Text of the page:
It should also be noted that when generating adjusted statistics, the
park factor is halved before multiplying. This adjustment is made because
we’re using the player or team’s home park factor, yet teams only play half
of their games at home (excepté les Expos). That adjustment doesn’t need to
be made to either PIDE or PADE. PIDE involves pitching; teams play all 162
games behind the same pitching staff. PADE was already park adjusted for
each team’s entire schedule, weighted by the number of games they played in
each park, so again, there’s no reason to halve the park factor.

Before we get to the final numbers, one more note should be made. As
mentioned last time, the BasePIDE range is significantly larger than the
BasePADE range. The likely explanation for this is that teams play behind a
unique pitching staff (save for trades) all season long while they play in
many of the same parks. Sharing the same venues tends to keep the range
tighter because extreme parks have only half the effect of extreme pitching
staffs. Therefore, our final metric will usually be altered more by
pitching staffs than by park factors. In the battle of the lame acronyms,
PIDE wins.

Finally, here is the end result, in a scale that should look similar to
the regular Defensive Efficiency charts:


Team                      TAD
Houston Astros          .7390
Philadelphia Phillies   .7235
Atlanta Braves          .7199
Montreal Expos          .7185
Cleveland Indians       .7168
Pittsburgh Pirates      .7162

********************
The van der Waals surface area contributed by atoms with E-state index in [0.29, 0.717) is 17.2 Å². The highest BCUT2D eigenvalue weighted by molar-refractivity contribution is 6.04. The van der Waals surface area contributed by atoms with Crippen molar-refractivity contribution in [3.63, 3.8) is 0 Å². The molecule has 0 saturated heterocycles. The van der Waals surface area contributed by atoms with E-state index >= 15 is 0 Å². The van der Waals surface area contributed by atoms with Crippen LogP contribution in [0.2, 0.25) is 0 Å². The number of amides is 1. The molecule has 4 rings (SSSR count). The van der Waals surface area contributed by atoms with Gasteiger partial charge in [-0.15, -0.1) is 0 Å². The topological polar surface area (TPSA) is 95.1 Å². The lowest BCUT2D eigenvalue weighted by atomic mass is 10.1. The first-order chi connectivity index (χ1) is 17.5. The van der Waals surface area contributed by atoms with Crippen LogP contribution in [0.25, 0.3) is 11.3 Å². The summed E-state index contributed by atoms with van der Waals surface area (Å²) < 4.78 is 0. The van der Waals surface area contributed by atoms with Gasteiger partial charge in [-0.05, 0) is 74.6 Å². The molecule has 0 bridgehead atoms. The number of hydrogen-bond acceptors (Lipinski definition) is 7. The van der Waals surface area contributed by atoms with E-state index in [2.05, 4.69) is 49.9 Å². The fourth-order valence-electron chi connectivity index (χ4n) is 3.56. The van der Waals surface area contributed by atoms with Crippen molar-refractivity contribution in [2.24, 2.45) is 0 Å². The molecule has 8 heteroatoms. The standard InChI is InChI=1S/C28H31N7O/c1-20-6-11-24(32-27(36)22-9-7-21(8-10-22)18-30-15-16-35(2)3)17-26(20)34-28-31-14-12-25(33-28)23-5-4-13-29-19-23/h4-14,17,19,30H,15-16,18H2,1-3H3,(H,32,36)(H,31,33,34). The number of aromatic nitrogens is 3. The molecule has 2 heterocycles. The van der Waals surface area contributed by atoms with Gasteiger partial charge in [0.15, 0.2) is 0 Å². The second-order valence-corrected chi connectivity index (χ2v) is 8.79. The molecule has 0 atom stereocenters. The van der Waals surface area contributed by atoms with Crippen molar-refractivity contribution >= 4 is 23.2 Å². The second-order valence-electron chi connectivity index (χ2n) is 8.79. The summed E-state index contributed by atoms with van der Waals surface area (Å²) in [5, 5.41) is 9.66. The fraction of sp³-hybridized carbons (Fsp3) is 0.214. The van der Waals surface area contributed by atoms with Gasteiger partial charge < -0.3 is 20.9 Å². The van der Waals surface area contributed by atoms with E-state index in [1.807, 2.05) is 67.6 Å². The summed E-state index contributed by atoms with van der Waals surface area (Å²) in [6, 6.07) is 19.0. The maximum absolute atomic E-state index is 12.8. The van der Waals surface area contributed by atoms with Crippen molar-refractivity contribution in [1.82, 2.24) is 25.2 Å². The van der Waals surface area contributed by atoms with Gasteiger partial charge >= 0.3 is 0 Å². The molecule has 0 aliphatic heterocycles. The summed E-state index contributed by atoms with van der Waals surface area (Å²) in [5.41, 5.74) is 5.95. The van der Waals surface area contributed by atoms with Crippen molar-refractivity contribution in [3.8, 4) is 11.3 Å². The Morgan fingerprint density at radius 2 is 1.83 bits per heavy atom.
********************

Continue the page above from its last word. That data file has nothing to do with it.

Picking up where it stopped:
San Francisco Giants    .7158
Anaheim Angels          .7158
Los Angeles Dodgers     .7140
Oakland Athletics       .7131
Kansas City Royals      .7130
St Louis Cardinals      .7125
Chicago White Sox       .7122
Detroit Tigers          .7108
Tampa Bay Devil Rays    .7107
Chicago Cubs            .7106
Minnesota Twins         .7101
Arizona Diamondbacks    .7092
Cincinnati Reds         .7061
San Diego Padres        .7060
Toronto Blue Jays       .7035
Florida Marlins         .7029
New York Mets           .7022
Seattle Mariners        .7019
Boston Red Sox          .7013
Colorado Rockies        .7011
Texas Rangers           .6989
Milwaukee Brewers       .6984
New York Yankees        .6961
Baltimore Orioles       .6837

The distance by which Houston outplayed the rest of the league in the
field is a little unsettling, especially considering Craig Biggio was
roaming center field, but that’s what the numbers say. The team that moved
the most from Bill James’ original Defensive Efficiency ratings was Seattle,
falling from tops in the league to the bottom third, the result of playing
in so many defense friendly parks and behind a very defense-friendly staff.
The secret to Seattle’s defensive success this season appears to be due to
their pitching and park more so than with other teams around the league.

Again, what exactly is TAD good for? TAD is a highly independent measure
of team defense, telling us how good the defense is rather than depending on
the pitching staff or the park to do the work for them. If you’re looking
for how a pitcher would do on a different team, it’s best to use PIDE,
removing only the pitching numbers from a defense, but leaving park factors
in place. Likewise, when determining how a defense would do in a new
stadium, PADE is a better measure because the pitching staff would remain
the same. However, if what your chasing is simply how good the team in the
field is compared to everyone else, then TAD is your metric of choice.